Womb (Director: Benedek Fliegauf): I love films which take a science fiction premise or setting and then show us real characters reacting to that premise or setting. Womb promised to be an interesting exploration of some of the more delicate ethical issues around the issue of human cloning, and it didn’t hurt that it featured the lovely Eva Green.
We first meet Rebecca and Tommy as children. Rebecca is staying with her grandfather who lives in a beachfront house on a remote-looking island. She meets Tommy on the beach one day and they bond instantly. What’s more, they’re just at that age where they’re beginning to feel romantic attraction, and it seems that there is a very primal force drawing them together. But then Rebecca leaves to live with her mother who’s taken a job in Japan, and the two don’t even get to say a proper goodbye. Fast forward 12 years, and now the adult Rebecca returns to the island looking for Tommy. When she finds him, the mutual attraction is still there and soon they’re a couple. But it seems that within only a few days, tragedy strikes when Tommy is killed by a car. Here’s where the sci-fi kicks in. Against his parents’ wishes, Rebecca has herself impregnated with some of Tommy’s genetic material and nine months later gives birth to his clone. As she raises this child alone, the creepiness gradually increases until 20 years later, when it suddenly goes off the charts.
This intriguing premise is sadly mishandled by Hungarian-born Fliegauf, who chose to work in English, not his first language. As a result, the script is clumsy, even though there is barely enough dialogue to begin with. When Tommy 2 learns the truth about his origins, he’s left to exclaim, “Why did you do it? Why did you do this thing?” There are long stretches of silence in the film, and there is not a single normal conversation between any of the characters. Nor do we really know what’s going on inside any of their heads. Eva Green’s blazing eyes and pre-Raphaelite beauty do not equal a character. The film is all mood, a collection of atmospheric shots but not a real story. Rebecca’s obsession with reconnecting with her true love just isn’t that interesting when it takes 30 years to resolve. Characters living in isolation in a beach house with no discernible friends, family or livelihoods just make the story feel more artificial. To make matters worse, I found the grown-up Tommy insufferable. He’s practically autistic; certainly childish and a bit primitive. When he returns as a clone, he’s still obnoxious. I couldn’t see the coldly intellectual Rebecca having any attraction to this farmhand. His behaviour becomes even worse when he gets a girlfriend and “mom” withdraws into depression. Rebecca’s way of telling him the truth is both anachronistic and cowardly. She gives him Tommy 1’s 20-year-old laptop with pictures of Tommy 1 with his (real) parents and video of himself at political protests. I snickered when he was able to get the old machine up and running instantly and navigate through the files.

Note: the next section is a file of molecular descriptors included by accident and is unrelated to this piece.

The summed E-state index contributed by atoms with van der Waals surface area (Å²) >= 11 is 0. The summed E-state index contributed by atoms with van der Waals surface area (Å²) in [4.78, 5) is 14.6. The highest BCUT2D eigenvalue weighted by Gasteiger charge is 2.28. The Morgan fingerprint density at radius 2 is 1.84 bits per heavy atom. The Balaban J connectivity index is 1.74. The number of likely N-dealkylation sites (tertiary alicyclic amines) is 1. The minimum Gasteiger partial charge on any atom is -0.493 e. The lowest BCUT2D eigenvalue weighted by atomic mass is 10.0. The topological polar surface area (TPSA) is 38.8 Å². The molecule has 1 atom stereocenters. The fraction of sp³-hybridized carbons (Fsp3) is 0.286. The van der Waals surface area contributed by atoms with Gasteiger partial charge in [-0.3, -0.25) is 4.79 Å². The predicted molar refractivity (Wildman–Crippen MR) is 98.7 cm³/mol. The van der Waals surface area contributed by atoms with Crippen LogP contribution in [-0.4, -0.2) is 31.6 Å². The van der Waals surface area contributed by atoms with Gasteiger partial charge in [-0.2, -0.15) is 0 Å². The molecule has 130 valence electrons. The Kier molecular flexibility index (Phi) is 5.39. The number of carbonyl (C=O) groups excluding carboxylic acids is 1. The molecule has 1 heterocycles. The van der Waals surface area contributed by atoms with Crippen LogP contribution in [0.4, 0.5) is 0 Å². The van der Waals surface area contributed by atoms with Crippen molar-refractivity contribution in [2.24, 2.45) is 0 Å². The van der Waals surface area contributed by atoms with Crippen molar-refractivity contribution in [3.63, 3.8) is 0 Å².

Although Fliegauf does succeed in thoroughly grossing out the audience by the end, I still didn’t care about the characters. Though the relationship isn’t technically incest, it seems even worse, since Rebecca has been cultivating this child for so long only to consummate a sexual relationship with him. It’s a shame that this rather interesting idea failed so spectacularly in the execution. The film never convinces us that Tommy and Rebecca were really much of a couple to begin with, and we never learn much about either of them as individuals either. There is no real setting; the almost-abandoned beach feels as artificial as if the two of them are on the moon. Tommy’s parents conveniently disappear and when his mother reappears 20 years later, she leaves without saying a word. Rebecca comes across as cold and silent, Tommy as stunted and unlikeable. There is the germ of a good film here. Maybe we could clone that and try again.
Here is the Q&A with director Benedek Fliegauf from after the screening.